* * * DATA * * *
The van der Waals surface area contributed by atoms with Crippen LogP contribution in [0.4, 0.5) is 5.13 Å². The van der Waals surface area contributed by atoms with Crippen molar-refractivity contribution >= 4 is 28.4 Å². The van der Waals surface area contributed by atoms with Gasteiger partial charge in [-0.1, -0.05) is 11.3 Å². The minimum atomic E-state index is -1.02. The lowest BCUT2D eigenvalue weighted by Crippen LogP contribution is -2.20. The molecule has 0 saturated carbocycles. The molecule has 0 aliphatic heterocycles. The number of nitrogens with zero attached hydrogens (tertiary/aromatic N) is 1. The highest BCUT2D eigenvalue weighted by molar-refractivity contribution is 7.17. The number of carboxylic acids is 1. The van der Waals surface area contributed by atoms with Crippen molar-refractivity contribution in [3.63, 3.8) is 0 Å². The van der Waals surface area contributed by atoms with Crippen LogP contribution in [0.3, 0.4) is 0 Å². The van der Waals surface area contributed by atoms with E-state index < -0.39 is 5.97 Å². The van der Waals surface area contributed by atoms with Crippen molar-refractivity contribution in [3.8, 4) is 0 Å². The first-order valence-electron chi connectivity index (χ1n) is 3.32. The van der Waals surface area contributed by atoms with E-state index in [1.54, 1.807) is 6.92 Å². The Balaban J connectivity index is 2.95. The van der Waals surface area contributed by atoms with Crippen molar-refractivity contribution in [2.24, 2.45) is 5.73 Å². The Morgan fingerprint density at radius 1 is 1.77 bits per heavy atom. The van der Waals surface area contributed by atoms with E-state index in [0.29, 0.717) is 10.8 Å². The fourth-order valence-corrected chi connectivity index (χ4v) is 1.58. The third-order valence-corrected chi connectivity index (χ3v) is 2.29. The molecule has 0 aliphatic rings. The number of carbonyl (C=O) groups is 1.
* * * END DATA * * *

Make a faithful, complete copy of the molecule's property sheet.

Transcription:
The van der Waals surface area contributed by atoms with Crippen LogP contribution in [0.4, 0.5) is 5.13 Å². The van der Waals surface area contributed by atoms with Crippen molar-refractivity contribution >= 4 is 28.4 Å². The van der Waals surface area contributed by atoms with Gasteiger partial charge in [-0.1, -0.05) is 11.3 Å². The minimum atomic E-state index is -1.02. The lowest BCUT2D eigenvalue weighted by Crippen LogP contribution is -2.20. The molecule has 0 saturated carbocycles. The molecule has 0 aliphatic heterocycles. The number of nitrogens with zero attached hydrogens (tertiary/aromatic N) is 1. The highest BCUT2D eigenvalue weighted by molar-refractivity contribution is 7.17. The number of carboxylic acids is 1. The van der Waals surface area contributed by atoms with Crippen molar-refractivity contribution in [3.63, 3.8) is 0 Å². The van der Waals surface area contributed by atoms with Crippen LogP contribution in [0.3, 0.4) is 0 Å². The van der Waals surface area contributed by atoms with E-state index < -0.39 is 5.97 Å². The van der Waals surface area contributed by atoms with Crippen molar-refractivity contribution in [3.8, 4) is 0 Å². The first-order valence-electron chi connectivity index (χ1n) is 3.32. The van der Waals surface area contributed by atoms with E-state index in [1.54, 1.807) is 6.92 Å². The Balaban J connectivity index is 2.95. The van der Waals surface area contributed by atoms with Crippen molar-refractivity contribution in [2.24, 2.45) is 5.73 Å². The Morgan fingerprint density at radius 1 is 1.77 bits per heavy atom. The van der Waals surface area contributed by atoms with E-state index in [0.29, 0.717) is 10.8 Å². The fourth-order valence-corrected chi connectivity index (χ4v) is 1.58. The third-order valence-corrected chi connectivity index (χ3v) is 2.29. The molecule has 0 aliphatic rings. The number of carbonyl (C=O) groups is 1.